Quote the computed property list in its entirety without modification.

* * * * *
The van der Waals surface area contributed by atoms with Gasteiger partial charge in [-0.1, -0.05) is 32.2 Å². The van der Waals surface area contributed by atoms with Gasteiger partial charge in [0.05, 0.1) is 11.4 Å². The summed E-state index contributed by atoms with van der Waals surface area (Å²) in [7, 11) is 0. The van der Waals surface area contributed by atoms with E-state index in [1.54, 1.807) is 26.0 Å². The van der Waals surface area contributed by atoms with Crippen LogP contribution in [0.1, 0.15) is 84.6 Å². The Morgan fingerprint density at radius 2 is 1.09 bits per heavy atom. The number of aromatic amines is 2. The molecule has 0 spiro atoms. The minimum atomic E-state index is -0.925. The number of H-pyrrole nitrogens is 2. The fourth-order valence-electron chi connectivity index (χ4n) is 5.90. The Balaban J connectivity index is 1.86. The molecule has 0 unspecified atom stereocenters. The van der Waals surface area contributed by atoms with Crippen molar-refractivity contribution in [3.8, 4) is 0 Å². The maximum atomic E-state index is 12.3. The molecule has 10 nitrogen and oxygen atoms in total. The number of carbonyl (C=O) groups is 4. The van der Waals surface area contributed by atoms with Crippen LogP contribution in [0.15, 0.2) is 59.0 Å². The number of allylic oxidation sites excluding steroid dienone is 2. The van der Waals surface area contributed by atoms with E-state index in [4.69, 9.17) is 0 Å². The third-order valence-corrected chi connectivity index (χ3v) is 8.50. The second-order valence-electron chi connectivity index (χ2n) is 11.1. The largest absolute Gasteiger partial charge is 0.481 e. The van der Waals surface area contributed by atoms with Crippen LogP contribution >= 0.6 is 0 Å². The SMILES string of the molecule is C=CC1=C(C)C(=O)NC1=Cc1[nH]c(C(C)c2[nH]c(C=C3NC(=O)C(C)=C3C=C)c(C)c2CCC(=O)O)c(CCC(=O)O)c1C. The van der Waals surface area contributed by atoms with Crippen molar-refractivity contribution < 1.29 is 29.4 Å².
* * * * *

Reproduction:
The van der Waals surface area contributed by atoms with Gasteiger partial charge in [-0.1, -0.05) is 32.2 Å². The van der Waals surface area contributed by atoms with Gasteiger partial charge in [0.05, 0.1) is 11.4 Å². The summed E-state index contributed by atoms with van der Waals surface area (Å²) in [7, 11) is 0. The van der Waals surface area contributed by atoms with E-state index in [1.54, 1.807) is 26.0 Å². The van der Waals surface area contributed by atoms with Crippen LogP contribution in [0.1, 0.15) is 84.6 Å². The Morgan fingerprint density at radius 2 is 1.09 bits per heavy atom. The number of aromatic amines is 2. The molecule has 0 spiro atoms. The minimum atomic E-state index is -0.925. The number of H-pyrrole nitrogens is 2. The fourth-order valence-electron chi connectivity index (χ4n) is 5.90. The Balaban J connectivity index is 1.86. The molecule has 0 unspecified atom stereocenters. The van der Waals surface area contributed by atoms with Crippen molar-refractivity contribution in [3.8, 4) is 0 Å². The maximum atomic E-state index is 12.3. The molecule has 10 nitrogen and oxygen atoms in total. The number of carbonyl (C=O) groups is 4. The van der Waals surface area contributed by atoms with Crippen LogP contribution in [0.15, 0.2) is 59.0 Å². The number of allylic oxidation sites excluding steroid dienone is 2. The van der Waals surface area contributed by atoms with E-state index in [4.69, 9.17) is 0 Å². The third-order valence-corrected chi connectivity index (χ3v) is 8.50. The second-order valence-electron chi connectivity index (χ2n) is 11.1. The largest absolute Gasteiger partial charge is 0.481 e. The van der Waals surface area contributed by atoms with Crippen LogP contribution >= 0.6 is 0 Å². The SMILES string of the molecule is C=CC1=C(C)C(=O)NC1=Cc1[nH]c(C(C)c2[nH]c(C=C3NC(=O)C(C)=C3C=C)c(C)c2CCC(=O)O)c(CCC(=O)O)c1C. The van der Waals surface area contributed by atoms with Crippen molar-refractivity contribution < 1.29 is 29.4 Å².